Isidore Jules Bonheur (1827 - 1901) was born on May 15th 1827 in Bordeaux, France, and died in Paris in 1901. He was an important Animalier Sculptor, the brother of Rosa Bonheur and brother-in-law to Hippolyte Peyrol the founder. The Bonheurs were a well known family of painters, sculptors, and artists. Isidore studied painting under the tutelage of his father at a very early age. He moved on to sculpture in 1848 with his first Salon entry of a plaster study of An African Horseman attacked by a Lion. Isidore Bonheur continued exhibiting his sculpture throughout the years, both at the Salon in Paris as well as The Royal Academy in London. He won Medals at the Salon in 1865 and 1869, and won the Gold Medal at the Paris Exposition Universelle of 1889. Bonheur was awarded the Legion of Honneur in 1895.
Isidore Bonheur's bronzes range from domestic cattle and sheep, which he excelled at, to wild bears and lions as well as equestrian and hunting groups, all done in a very natural and realistic manner. His Le Grand Jockey is one of his finest models and is one of the icons of Animalier sculpture. Many of his bronzes were done as compliments to his sisters' works. These sheep and cattle models by brother and sister were done as pairs. Almost all of his and his sisters' casts were produced by Hippolyte Peyrol whose extremely small (less than 1/16") foundry mark is often very difficult to locate.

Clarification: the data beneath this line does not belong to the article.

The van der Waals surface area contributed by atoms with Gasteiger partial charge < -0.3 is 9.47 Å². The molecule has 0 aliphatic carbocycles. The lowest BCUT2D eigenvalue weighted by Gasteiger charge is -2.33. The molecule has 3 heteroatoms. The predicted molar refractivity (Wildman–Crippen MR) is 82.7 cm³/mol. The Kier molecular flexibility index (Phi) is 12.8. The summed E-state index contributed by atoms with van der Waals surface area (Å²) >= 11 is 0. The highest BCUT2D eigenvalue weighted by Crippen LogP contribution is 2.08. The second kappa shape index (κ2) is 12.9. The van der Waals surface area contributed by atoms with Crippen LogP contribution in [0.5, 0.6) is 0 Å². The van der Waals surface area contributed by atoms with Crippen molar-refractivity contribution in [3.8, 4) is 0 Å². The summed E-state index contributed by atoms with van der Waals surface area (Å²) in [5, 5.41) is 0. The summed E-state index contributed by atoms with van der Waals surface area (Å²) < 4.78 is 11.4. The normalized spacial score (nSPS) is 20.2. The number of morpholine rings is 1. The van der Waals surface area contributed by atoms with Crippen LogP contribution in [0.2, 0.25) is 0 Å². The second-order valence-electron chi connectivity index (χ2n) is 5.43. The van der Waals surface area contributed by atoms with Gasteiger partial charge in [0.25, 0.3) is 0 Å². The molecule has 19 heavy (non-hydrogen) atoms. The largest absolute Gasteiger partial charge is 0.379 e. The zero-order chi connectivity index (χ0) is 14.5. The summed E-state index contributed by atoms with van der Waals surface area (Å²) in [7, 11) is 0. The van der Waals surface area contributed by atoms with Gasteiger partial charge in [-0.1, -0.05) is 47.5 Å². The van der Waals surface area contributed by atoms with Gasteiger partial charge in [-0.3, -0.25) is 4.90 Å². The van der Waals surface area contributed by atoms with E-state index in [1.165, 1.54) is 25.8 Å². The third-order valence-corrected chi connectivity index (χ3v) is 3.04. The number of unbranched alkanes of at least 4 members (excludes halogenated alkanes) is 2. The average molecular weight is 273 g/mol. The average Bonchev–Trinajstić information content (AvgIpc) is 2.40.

Though somewhat overshadowed by his flamboyant and outspoken elder sister Rosa, Isidore Bonheur was nevertheless was a highly accomplished sculptor and his works rank among the finest of the French Animalier school. The Perigueux Museum exhibits a life-size version of his eight point Stag. Among the monuments that he cast were, his sister's memorial statue at Fontainbleau completed in the last two years of his life, and two stone lions for the Palais de Justice. Isidore Bonheur's Royal commissions extended beyond France where he was commissioned to produce two monumental Bulls for the Palace of the Sultan in Constantinople as well as works for King Edward VII of England. His bronze sculptures are always signed I. Bonheur and the earliest Peyrol casts from the late 1840's are unmarked.
The life of Isidore Bonheur is documented in the following books:
Les Animaliers by Jane Horswell (1971)
The Animaliers by James Mackay (1973)
Animals in Bronze by Christopher Payne (1986)
Bronzes of the 19th Century by Pierre Kjellberg (1994)
A Concise History of Bronzes by George Savage (1968)
Dictionnaire des Peintres et Sculpteurs by E. Benezit (1966)
Dictionnaire de Sculpteurs de l'ecole Francaise by Stanaslas Lami (1914)
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